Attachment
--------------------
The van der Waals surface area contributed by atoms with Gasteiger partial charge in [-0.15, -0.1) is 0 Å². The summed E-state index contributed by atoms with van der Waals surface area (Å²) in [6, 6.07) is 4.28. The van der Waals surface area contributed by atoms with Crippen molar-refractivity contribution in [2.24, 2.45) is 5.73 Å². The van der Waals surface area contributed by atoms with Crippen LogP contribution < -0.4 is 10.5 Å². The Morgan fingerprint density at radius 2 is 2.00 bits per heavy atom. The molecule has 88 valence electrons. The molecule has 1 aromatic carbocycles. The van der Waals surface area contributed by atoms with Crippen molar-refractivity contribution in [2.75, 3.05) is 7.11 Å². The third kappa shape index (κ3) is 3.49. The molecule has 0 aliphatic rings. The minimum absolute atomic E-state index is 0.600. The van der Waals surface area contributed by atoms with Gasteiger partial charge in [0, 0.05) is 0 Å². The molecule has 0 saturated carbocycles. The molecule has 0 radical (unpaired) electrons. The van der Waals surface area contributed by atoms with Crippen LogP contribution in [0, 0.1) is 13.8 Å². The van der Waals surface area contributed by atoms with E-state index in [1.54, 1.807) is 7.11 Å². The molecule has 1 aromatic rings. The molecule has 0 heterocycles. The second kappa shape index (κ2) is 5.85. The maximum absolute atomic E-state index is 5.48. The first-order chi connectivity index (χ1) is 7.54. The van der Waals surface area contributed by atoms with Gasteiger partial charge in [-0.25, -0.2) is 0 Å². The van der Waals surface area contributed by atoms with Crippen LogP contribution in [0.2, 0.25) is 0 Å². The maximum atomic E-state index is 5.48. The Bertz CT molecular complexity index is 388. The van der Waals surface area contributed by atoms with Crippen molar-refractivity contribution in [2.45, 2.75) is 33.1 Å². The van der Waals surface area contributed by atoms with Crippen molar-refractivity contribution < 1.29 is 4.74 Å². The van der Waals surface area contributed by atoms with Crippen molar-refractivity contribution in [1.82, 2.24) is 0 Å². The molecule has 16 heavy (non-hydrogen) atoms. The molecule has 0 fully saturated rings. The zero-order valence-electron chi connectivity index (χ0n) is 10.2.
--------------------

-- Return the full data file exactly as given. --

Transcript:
The van der Waals surface area contributed by atoms with Gasteiger partial charge in [-0.15, -0.1) is 0 Å². The summed E-state index contributed by atoms with van der Waals surface area (Å²) in [6, 6.07) is 4.28. The van der Waals surface area contributed by atoms with Crippen molar-refractivity contribution in [2.24, 2.45) is 5.73 Å². The van der Waals surface area contributed by atoms with Crippen LogP contribution < -0.4 is 10.5 Å². The Morgan fingerprint density at radius 2 is 2.00 bits per heavy atom. The molecule has 88 valence electrons. The molecule has 1 aromatic carbocycles. The van der Waals surface area contributed by atoms with Crippen molar-refractivity contribution in [2.75, 3.05) is 7.11 Å². The third kappa shape index (κ3) is 3.49. The molecule has 0 aliphatic rings. The minimum absolute atomic E-state index is 0.600. The van der Waals surface area contributed by atoms with Gasteiger partial charge in [0, 0.05) is 0 Å². The molecule has 0 saturated carbocycles. The molecule has 0 radical (unpaired) electrons. The van der Waals surface area contributed by atoms with Crippen LogP contribution in [0, 0.1) is 13.8 Å². The van der Waals surface area contributed by atoms with E-state index in [1.54, 1.807) is 7.11 Å². The molecule has 1 aromatic rings. The molecule has 0 heterocycles. The second kappa shape index (κ2) is 5.85. The maximum absolute atomic E-state index is 5.48. The first-order chi connectivity index (χ1) is 7.54. The van der Waals surface area contributed by atoms with Gasteiger partial charge in [-0.25, -0.2) is 0 Å². The van der Waals surface area contributed by atoms with Crippen LogP contribution in [0.2, 0.25) is 0 Å². The maximum atomic E-state index is 5.48. The Bertz CT molecular complexity index is 388. The van der Waals surface area contributed by atoms with Crippen molar-refractivity contribution in [2.45, 2.75) is 33.1 Å². The van der Waals surface area contributed by atoms with Crippen molar-refractivity contribution < 1.29 is 4.74 Å². The van der Waals surface area contributed by atoms with Crippen molar-refractivity contribution in [1.82, 2.24) is 0 Å². The molecule has 16 heavy (non-hydrogen) atoms. The molecule has 0 fully saturated rings. The zero-order valence-electron chi connectivity index (χ0n) is 10.2.